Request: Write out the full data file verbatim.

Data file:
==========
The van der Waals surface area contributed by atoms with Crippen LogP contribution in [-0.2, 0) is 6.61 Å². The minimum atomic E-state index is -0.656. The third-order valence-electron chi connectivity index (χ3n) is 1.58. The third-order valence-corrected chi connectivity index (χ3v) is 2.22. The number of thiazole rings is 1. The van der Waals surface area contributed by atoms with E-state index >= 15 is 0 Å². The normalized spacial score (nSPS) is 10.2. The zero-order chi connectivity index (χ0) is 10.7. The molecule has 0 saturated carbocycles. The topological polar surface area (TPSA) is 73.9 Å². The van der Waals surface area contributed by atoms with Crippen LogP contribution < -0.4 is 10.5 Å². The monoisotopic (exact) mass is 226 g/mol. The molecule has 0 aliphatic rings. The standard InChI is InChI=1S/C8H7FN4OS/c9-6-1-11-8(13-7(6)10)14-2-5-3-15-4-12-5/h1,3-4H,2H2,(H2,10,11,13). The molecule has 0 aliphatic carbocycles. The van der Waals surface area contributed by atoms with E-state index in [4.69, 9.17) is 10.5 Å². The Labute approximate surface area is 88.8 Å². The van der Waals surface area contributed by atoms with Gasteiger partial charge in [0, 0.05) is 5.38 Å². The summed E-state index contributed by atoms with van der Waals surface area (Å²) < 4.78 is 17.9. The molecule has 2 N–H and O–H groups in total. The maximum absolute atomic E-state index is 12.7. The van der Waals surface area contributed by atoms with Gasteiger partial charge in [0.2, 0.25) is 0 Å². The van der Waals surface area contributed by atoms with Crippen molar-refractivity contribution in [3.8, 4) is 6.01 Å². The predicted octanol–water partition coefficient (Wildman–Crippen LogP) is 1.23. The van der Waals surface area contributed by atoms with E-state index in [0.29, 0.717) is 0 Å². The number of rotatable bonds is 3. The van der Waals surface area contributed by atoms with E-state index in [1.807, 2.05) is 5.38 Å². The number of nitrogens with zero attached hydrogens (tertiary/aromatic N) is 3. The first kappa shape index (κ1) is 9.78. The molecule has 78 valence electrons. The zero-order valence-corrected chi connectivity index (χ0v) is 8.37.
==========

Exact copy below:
The van der Waals surface area contributed by atoms with Crippen LogP contribution in [-0.2, 0) is 6.61 Å². The minimum atomic E-state index is -0.656. The third-order valence-electron chi connectivity index (χ3n) is 1.58. The third-order valence-corrected chi connectivity index (χ3v) is 2.22. The number of thiazole rings is 1. The van der Waals surface area contributed by atoms with E-state index >= 15 is 0 Å². The normalized spacial score (nSPS) is 10.2. The zero-order chi connectivity index (χ0) is 10.7. The molecule has 0 saturated carbocycles. The topological polar surface area (TPSA) is 73.9 Å². The van der Waals surface area contributed by atoms with Crippen LogP contribution < -0.4 is 10.5 Å². The monoisotopic (exact) mass is 226 g/mol. The molecule has 0 aliphatic rings. The standard InChI is InChI=1S/C8H7FN4OS/c9-6-1-11-8(13-7(6)10)14-2-5-3-15-4-12-5/h1,3-4H,2H2,(H2,10,11,13). The molecule has 0 aliphatic carbocycles. The van der Waals surface area contributed by atoms with E-state index in [4.69, 9.17) is 10.5 Å². The Labute approximate surface area is 88.8 Å². The van der Waals surface area contributed by atoms with Gasteiger partial charge in [0, 0.05) is 5.38 Å². The summed E-state index contributed by atoms with van der Waals surface area (Å²) < 4.78 is 17.9. The molecule has 2 N–H and O–H groups in total. The maximum absolute atomic E-state index is 12.7. The van der Waals surface area contributed by atoms with Gasteiger partial charge in [0.2, 0.25) is 0 Å². The van der Waals surface area contributed by atoms with Crippen molar-refractivity contribution in [3.8, 4) is 6.01 Å². The predicted octanol–water partition coefficient (Wildman–Crippen LogP) is 1.23. The van der Waals surface area contributed by atoms with E-state index in [0.29, 0.717) is 0 Å². The number of rotatable bonds is 3. The van der Waals surface area contributed by atoms with E-state index in [1.807, 2.05) is 5.38 Å². The number of nitrogens with zero attached hydrogens (tertiary/aromatic N) is 3. The first kappa shape index (κ1) is 9.78. The molecule has 78 valence electrons. The zero-order valence-corrected chi connectivity index (χ0v) is 8.37.